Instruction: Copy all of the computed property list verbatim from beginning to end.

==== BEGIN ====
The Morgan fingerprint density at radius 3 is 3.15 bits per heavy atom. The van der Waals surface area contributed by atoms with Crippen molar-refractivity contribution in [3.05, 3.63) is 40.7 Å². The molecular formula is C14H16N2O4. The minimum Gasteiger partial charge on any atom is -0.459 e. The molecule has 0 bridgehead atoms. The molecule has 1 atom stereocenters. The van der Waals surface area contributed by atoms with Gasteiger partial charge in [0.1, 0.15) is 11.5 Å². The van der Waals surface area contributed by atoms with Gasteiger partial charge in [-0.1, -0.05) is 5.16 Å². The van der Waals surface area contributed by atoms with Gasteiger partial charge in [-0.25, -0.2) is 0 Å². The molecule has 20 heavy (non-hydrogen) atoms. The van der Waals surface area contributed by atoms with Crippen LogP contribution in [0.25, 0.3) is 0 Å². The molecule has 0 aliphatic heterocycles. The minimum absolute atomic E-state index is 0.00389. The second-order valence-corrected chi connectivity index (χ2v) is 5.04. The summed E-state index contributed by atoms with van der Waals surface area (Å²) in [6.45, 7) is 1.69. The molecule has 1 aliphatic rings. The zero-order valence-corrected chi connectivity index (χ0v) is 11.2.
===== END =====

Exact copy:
The Morgan fingerprint density at radius 3 is 3.15 bits per heavy atom. The van der Waals surface area contributed by atoms with Crippen molar-refractivity contribution in [3.05, 3.63) is 40.7 Å². The molecular formula is C14H16N2O4. The minimum Gasteiger partial charge on any atom is -0.459 e. The molecule has 0 bridgehead atoms. The molecule has 1 atom stereocenters. The van der Waals surface area contributed by atoms with Gasteiger partial charge in [0.1, 0.15) is 11.5 Å². The van der Waals surface area contributed by atoms with Gasteiger partial charge in [-0.1, -0.05) is 5.16 Å². The van der Waals surface area contributed by atoms with Gasteiger partial charge in [-0.25, -0.2) is 0 Å². The molecule has 20 heavy (non-hydrogen) atoms. The van der Waals surface area contributed by atoms with Crippen LogP contribution in [0.25, 0.3) is 0 Å². The molecule has 0 aliphatic heterocycles. The minimum absolute atomic E-state index is 0.00389. The second-order valence-corrected chi connectivity index (χ2v) is 5.04. The summed E-state index contributed by atoms with van der Waals surface area (Å²) in [6.45, 7) is 1.69. The molecule has 1 aliphatic rings. The zero-order valence-corrected chi connectivity index (χ0v) is 11.2.